The part where he chooses to appeal to the worst in all of us. It's a pessimistic, phobic, and hateful outlook, which is what Trump and his voters seem to thrive on and desire. They don't want to look for or see the good in a situation but only choose to see the worst and feed on it. Trump enables that, he's like a mirror that reveals people. Sure there are criminals and rapists in Mexico (just like any other place on the planet), so while there is a semblance of truth in what Trump said, what is false to also say,

"When Mexico sends its people, they are sending their best. They're sending you. They're sending you. They're sending people that help solve problems, and they're solving these problems with us. They're not bringing drugs, they're not criminals nor racists. And some, I assume, are bad people (who are)."

That's also a true statement, the only difference being the glass being half full. What part of Trump's original statement above my reframing justifies it as being more acceptable or truthful? He makes no distinction, it is a lump generalization of people painting the majority of them as detestable, while "some", he assumes, are good people. Who would ever wish to advocate such a mentality? So why do you (or any Trump supporter) endorse that instead of looking on the positive side and giving people a more hopeful outlook instead of a hateful and phobic one?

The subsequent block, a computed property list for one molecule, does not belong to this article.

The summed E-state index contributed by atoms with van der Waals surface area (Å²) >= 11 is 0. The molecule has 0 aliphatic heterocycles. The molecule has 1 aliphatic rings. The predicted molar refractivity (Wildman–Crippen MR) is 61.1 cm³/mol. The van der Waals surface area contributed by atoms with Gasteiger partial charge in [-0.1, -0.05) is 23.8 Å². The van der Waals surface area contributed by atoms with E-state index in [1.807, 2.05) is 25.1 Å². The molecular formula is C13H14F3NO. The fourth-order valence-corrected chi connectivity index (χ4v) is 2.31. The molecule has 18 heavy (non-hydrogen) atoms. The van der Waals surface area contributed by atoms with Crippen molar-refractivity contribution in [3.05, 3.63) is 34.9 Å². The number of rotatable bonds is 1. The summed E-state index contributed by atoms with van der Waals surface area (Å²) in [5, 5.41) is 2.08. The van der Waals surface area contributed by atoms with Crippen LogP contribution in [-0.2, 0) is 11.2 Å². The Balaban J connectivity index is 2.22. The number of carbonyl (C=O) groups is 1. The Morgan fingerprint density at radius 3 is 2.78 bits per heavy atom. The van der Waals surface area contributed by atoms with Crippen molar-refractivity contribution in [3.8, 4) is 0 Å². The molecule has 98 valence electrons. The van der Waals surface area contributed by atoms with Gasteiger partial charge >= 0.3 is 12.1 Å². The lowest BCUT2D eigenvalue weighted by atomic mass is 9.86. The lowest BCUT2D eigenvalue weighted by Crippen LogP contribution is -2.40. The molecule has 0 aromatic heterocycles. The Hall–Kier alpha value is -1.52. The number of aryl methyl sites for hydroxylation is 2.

Avatar image for theone86
#31 Edited by theone86 (21531 posts) -
@drlostrib said:
@Jacanuk said:
@theone86 said:
@n64dd said:

You people are making the right out to be the boogie man.

Can't you just accept that both candidates sucked ass, and people hated Hillary more than Trump?